On Thursday, May 18, 2017, the World Meteorological Organization (WMO) has announced “world records” for the highest reported historical death tolls from tropical cyclones, tornadoes, lightning and hailstorms. It marks the first time the official WMO Archive of Weather and Climate Extremes has broadened its scope from temperature and weather records to address the impacts of specific events.
The findings were announced just ahead of two major conferences on improving multi-hazard early warning systems and strengthening disaster risk reduction, taking place in Cancun, Mexico from May 22 to 26 and organized by WMO and the UN Office on Disaster Risk Reduction.
“Extreme weather causes serious destruction and major loss of life. That is one of the reasons behind the WMO’s efforts to improve early warnings of multiple hazards and impact-based forecasting, and to learn lessons gleaned from historical disasters to prevent future ones,” said WMO Secretary-General Petteri Taalas. “The human aspect inherent in extreme events should never be lost,” he said.
The in-depth investigation by a WMO committee of experts covered documented mortality records for five specific weather-related events. It did not, in this instance, address heat- or cold-waves, drought and floods. It is hoped in the future to add more event impacts to the Archive of Weather and Climate Extremes. This is maintained by the WMO Commission for Climatology which documents details of records for heat, cold, wind speed, rainfall and other events.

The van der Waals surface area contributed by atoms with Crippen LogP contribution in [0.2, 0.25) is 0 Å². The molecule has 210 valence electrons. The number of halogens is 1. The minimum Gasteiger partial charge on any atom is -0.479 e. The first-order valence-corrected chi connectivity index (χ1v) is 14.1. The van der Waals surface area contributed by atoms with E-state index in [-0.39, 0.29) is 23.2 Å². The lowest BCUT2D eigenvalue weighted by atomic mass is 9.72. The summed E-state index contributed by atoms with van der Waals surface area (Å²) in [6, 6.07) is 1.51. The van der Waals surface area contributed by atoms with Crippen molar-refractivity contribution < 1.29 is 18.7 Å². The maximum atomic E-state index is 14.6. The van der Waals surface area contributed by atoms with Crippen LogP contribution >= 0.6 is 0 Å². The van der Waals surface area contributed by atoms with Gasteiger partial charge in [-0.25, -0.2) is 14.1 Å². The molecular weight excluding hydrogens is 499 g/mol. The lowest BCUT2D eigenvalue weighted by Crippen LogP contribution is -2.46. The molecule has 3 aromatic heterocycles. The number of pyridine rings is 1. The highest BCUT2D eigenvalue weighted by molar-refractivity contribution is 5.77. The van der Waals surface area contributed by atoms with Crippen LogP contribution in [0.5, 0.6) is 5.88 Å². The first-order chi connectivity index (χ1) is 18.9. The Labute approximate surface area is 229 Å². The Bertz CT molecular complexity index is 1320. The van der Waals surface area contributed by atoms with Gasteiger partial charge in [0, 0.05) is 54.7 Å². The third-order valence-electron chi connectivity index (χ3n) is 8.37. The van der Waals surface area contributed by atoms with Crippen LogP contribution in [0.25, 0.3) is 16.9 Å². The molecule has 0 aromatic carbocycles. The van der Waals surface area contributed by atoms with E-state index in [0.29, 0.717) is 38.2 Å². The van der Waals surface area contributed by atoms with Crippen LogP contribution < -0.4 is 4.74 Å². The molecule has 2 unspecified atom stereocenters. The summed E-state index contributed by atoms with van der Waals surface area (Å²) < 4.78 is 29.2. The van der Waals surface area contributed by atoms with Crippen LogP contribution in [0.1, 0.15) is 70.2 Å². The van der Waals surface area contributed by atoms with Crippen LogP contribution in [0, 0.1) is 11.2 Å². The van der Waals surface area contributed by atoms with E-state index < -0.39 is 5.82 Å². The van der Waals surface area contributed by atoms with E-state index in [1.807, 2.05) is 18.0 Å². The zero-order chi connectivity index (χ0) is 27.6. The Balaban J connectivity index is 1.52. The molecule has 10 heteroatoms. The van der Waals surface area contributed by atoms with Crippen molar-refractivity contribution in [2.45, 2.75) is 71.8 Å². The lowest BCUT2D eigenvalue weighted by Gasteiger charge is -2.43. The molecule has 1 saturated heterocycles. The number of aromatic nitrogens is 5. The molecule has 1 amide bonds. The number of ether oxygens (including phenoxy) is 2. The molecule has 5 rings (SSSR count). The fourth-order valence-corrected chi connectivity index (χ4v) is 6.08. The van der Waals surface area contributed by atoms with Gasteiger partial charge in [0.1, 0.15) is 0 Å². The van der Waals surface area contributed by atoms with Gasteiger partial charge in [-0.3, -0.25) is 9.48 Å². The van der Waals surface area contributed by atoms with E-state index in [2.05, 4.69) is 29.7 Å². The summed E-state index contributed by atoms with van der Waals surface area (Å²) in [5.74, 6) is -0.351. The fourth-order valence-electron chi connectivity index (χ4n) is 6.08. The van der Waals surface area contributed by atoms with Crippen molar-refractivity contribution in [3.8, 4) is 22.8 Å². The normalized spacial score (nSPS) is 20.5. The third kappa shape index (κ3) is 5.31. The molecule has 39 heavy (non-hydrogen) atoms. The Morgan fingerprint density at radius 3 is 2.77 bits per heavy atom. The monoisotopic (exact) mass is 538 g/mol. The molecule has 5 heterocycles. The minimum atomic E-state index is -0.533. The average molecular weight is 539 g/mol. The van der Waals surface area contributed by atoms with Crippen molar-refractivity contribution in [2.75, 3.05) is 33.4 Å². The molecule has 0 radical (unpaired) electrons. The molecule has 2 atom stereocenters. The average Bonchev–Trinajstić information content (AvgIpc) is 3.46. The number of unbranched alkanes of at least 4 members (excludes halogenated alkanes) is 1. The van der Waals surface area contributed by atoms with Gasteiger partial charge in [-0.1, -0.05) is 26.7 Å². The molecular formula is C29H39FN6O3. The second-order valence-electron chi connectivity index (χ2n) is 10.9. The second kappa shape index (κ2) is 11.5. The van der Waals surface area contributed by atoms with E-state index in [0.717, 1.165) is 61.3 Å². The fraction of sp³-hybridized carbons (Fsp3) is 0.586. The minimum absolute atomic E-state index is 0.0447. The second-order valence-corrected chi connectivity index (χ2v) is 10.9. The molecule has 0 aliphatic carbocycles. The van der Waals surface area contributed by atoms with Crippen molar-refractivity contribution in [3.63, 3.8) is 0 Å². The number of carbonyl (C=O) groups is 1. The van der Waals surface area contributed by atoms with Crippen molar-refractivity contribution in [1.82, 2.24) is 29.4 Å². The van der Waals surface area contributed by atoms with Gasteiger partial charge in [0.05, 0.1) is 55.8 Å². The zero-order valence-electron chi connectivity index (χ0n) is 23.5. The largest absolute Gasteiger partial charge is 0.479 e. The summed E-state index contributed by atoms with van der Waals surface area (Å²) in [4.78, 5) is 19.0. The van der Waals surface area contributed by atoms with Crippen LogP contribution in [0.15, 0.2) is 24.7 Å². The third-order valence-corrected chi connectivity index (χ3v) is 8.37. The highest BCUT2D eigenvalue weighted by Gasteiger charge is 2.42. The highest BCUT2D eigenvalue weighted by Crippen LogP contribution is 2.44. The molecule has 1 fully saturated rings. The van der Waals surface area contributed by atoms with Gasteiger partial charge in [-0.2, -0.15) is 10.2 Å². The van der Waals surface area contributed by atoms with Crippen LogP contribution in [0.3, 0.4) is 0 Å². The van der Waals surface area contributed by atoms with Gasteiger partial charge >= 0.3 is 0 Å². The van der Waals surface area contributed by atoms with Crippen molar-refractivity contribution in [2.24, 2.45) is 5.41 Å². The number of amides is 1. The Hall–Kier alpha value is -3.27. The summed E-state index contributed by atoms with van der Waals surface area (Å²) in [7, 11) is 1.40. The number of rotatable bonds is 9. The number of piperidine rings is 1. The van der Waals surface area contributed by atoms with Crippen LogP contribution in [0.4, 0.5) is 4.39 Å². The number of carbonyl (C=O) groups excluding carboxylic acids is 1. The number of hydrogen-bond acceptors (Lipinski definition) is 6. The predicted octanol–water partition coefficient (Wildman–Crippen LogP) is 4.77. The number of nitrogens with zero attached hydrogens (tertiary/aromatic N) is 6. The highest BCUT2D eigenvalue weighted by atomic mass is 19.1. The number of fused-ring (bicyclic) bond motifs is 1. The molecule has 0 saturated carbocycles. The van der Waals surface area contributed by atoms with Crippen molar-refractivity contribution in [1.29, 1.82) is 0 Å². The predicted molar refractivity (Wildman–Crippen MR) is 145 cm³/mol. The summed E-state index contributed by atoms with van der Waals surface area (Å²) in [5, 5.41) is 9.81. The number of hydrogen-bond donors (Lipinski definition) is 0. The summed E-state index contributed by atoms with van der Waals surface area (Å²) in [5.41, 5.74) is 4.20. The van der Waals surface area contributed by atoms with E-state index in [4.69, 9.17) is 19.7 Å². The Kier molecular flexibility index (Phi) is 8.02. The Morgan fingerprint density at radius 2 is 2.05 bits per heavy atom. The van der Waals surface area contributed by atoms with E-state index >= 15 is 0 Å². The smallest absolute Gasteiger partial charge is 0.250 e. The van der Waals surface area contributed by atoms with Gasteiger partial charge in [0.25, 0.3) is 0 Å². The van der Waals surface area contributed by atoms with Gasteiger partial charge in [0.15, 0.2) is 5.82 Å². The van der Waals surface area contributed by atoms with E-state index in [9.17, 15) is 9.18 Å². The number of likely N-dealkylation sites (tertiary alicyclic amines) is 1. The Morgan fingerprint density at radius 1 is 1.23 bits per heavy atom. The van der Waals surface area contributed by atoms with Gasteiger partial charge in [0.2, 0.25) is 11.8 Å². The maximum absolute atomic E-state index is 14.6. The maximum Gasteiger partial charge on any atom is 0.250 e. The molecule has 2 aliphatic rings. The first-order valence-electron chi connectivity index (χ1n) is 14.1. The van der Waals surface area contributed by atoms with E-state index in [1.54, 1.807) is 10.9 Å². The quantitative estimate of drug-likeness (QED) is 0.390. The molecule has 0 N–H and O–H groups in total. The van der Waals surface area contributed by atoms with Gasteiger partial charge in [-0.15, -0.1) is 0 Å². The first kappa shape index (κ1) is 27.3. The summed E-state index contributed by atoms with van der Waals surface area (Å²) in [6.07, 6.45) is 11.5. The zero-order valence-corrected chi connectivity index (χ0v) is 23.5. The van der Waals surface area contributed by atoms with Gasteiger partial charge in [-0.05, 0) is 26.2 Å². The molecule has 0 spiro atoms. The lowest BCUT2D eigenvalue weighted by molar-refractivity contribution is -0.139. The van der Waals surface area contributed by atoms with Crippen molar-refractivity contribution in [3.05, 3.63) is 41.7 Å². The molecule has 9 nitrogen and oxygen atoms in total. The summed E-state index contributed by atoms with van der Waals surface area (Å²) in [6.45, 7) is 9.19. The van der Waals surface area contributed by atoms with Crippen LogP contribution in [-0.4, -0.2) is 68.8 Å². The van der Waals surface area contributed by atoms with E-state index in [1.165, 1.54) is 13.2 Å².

The committee’s findings were as follows:
- Highest mortality associated with a tropical cyclone: an estimated 300 000 people killed directly as result of the passage of a tropical cyclone through Bangladesh (at time of incident, East Pakistan) of November 12 – 13, 1970;
- Highest mortality associated with a tornado: an estimated 1 300 people killed by the April 26, 1989 tornado that destroyed the Manikganj district, Bangladesh;
- Highest mortality (indirect strike) associated with lightning: 469 people killed in a lightning-caused oil tank fire in Dronka, Egypt, on November 2, 1994;
- Highest mortality directly associated with a single lightning flash: 21 people killed by a single stroke of lightning in a hut in Manica Tribal Trust Lands in Zimbabwe (at the time of incident, Rhodesia) on December 23, 1975;
- Highest mortality associated with a hailstorm: a severe hailstorm occurring near Moradabad, India, on April 30, 1888, which killed 246 people with hailstones as large as “goose eggs and oranges and cricket balls”.